With a booming consumer-driven economy and an eCommerce landscape that's growing at lightning speed with no signs of slowing anytime soon, there's enormous demand for all things transport in the 21st century. Businesses need to be able to ship their goods quickly, affordably and reliably, but holes in the supply chain, including a widening trucker shortage, signify that the marketplace just can't keep up. If you're interested in reliable, high-demand work and decent pay, you'll definitely want to consider entering the trucking industry. But what jobs should you consider within the field?
Today, we're covering the position of freight broker, a professional who helps make shipping and transport easier and more efficient for all parties involved. This career path is one showing a promising outlook, with data showing a projected job growth of 7 percent through the year 2024 for freight brokers. Below, we’ll discuss how to get your freight broker license and enter the exciting world of the transportation industry.
What Is a Freight Broker?
In short, a freight broker or a freight agent is the middle-man between a trucker (a carrier) and a person in need of some kind of shipping service (a shipper, usually a trucking company). Brokers connect carriers and shippers and help broker deals between them. Responsibilities of freight brokers include:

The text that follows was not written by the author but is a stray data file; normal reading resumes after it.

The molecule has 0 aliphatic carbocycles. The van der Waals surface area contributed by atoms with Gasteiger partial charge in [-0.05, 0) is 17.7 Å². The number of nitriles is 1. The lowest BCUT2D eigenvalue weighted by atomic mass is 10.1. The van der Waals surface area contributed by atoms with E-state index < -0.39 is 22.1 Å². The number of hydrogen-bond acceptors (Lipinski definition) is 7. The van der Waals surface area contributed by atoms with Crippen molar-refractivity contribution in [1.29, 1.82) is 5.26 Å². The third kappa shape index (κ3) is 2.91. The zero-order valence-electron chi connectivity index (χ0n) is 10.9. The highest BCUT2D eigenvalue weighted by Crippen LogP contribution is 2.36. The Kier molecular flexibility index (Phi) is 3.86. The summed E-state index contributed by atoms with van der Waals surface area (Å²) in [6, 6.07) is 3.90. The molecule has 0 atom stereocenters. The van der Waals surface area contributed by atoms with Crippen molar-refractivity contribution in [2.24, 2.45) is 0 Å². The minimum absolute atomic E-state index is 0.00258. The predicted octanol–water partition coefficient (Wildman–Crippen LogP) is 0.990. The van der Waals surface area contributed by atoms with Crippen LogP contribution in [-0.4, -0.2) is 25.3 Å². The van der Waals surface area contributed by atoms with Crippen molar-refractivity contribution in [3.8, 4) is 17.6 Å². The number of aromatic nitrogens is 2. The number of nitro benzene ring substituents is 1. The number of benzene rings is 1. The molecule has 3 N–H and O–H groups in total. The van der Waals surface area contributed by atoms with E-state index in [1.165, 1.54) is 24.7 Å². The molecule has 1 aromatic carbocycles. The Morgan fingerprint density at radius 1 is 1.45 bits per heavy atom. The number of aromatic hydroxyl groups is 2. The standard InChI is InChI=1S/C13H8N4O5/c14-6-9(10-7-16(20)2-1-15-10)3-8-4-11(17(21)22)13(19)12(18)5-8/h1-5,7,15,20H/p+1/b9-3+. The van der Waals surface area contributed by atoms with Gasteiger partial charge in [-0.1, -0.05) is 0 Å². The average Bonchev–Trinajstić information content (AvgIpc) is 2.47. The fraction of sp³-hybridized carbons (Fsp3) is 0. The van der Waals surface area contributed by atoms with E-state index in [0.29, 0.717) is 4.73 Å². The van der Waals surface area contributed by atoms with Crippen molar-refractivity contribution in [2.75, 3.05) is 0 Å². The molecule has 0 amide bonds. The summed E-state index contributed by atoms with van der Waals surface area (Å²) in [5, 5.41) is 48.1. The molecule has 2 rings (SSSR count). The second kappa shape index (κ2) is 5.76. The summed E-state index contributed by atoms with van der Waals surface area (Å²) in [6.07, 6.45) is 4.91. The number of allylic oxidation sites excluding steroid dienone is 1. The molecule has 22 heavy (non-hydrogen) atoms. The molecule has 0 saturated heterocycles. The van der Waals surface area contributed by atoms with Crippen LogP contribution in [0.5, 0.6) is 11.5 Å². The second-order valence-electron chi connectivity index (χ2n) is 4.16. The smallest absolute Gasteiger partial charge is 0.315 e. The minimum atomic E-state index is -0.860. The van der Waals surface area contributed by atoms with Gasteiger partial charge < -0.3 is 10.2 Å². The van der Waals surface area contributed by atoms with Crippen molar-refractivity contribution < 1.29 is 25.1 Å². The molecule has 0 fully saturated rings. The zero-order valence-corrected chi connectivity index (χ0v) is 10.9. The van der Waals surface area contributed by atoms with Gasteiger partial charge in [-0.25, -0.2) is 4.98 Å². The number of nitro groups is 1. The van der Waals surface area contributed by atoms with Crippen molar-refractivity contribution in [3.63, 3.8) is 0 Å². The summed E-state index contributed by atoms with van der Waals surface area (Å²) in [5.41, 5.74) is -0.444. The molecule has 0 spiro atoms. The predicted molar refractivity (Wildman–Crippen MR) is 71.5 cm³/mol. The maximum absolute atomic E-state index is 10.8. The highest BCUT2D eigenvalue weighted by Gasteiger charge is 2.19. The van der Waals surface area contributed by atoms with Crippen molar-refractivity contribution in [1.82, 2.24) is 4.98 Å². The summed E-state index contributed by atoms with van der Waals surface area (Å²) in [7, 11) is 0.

- Finding transportation solutions for shippers
- Helping shippers find the best rates
- Helping optimize a carrier's load so trucks are full
- Helping to find the quickest shipping options
- Negotiating the pricing between shippers and carriers
- Calculating freight rates and trucking loads
- Tracking shipments and ensuring legal compliance
- Helping shippers find the most reliable carriers
Freight brokers must have strong interpersonal skills and be comfortable negotiating. A basic understanding of the shipping industry helps, too. Note that freight brokers typically operate their own freight brokerage business, so an entrepreneurial spirit and an understanding of some business basics is essential to become a successful freight broker.
Freight Broker Salary and Hours
Freight brokers typically do not make a salary, but are instead paid a commission depending on the deals they broker. According to the U.S. Bureau of Labor Statistics, the mean annual wage for freight brokers was $44,980, but brokers earn anywhere from around $25,600 to $65,600-plus based on data collected in May 2017. Because you own your own business, you will not be required to work any specific hours or days.
Steps to Becoming a Freight Broker
Despite the relatively high pay, freight brokers do not need to have any formal education beyond a high school diploma or equivalent. With that said, there are some steps you need to take before you can properly practice as a freight broker.